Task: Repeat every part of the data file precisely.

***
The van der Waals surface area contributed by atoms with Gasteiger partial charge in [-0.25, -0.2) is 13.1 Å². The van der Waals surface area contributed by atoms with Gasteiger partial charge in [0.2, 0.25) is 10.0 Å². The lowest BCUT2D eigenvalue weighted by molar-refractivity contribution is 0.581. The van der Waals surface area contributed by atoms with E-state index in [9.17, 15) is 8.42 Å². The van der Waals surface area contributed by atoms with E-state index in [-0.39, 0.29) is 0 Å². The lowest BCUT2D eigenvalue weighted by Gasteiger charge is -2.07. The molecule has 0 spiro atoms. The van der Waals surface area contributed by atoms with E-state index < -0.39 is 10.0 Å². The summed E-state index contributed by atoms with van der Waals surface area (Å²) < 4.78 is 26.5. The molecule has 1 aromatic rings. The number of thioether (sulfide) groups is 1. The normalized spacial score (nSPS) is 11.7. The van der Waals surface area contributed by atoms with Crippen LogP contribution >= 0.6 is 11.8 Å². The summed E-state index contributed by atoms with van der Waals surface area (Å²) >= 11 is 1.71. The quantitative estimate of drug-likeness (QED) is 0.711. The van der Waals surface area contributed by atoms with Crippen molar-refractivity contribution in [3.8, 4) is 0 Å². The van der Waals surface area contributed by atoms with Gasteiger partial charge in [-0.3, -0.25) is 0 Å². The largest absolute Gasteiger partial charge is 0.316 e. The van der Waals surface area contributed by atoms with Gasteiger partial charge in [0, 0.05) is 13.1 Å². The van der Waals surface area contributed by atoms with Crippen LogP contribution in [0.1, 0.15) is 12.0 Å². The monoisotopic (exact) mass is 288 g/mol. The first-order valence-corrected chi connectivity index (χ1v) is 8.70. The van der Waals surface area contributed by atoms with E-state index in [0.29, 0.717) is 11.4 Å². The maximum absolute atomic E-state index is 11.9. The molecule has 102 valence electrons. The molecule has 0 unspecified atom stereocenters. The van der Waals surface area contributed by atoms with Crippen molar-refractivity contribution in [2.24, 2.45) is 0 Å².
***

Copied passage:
The van der Waals surface area contributed by atoms with Gasteiger partial charge in [-0.25, -0.2) is 13.1 Å². The van der Waals surface area contributed by atoms with Gasteiger partial charge in [0.2, 0.25) is 10.0 Å². The lowest BCUT2D eigenvalue weighted by molar-refractivity contribution is 0.581. The van der Waals surface area contributed by atoms with E-state index in [9.17, 15) is 8.42 Å². The van der Waals surface area contributed by atoms with E-state index in [-0.39, 0.29) is 0 Å². The lowest BCUT2D eigenvalue weighted by Gasteiger charge is -2.07. The molecule has 0 spiro atoms. The van der Waals surface area contributed by atoms with E-state index < -0.39 is 10.0 Å². The summed E-state index contributed by atoms with van der Waals surface area (Å²) < 4.78 is 26.5. The molecule has 1 aromatic rings. The number of thioether (sulfide) groups is 1. The normalized spacial score (nSPS) is 11.7. The van der Waals surface area contributed by atoms with Crippen LogP contribution >= 0.6 is 11.8 Å². The summed E-state index contributed by atoms with van der Waals surface area (Å²) >= 11 is 1.71. The quantitative estimate of drug-likeness (QED) is 0.711. The van der Waals surface area contributed by atoms with Crippen molar-refractivity contribution in [3.8, 4) is 0 Å². The van der Waals surface area contributed by atoms with Gasteiger partial charge in [-0.3, -0.25) is 0 Å². The largest absolute Gasteiger partial charge is 0.316 e. The van der Waals surface area contributed by atoms with Gasteiger partial charge in [0, 0.05) is 13.1 Å². The van der Waals surface area contributed by atoms with Crippen LogP contribution in [0.1, 0.15) is 12.0 Å². The monoisotopic (exact) mass is 288 g/mol. The first-order valence-corrected chi connectivity index (χ1v) is 8.70. The van der Waals surface area contributed by atoms with E-state index in [0.29, 0.717) is 11.4 Å². The maximum absolute atomic E-state index is 11.9. The molecule has 102 valence electrons. The molecule has 0 unspecified atom stereocenters. The van der Waals surface area contributed by atoms with Crippen molar-refractivity contribution in [2.24, 2.45) is 0 Å².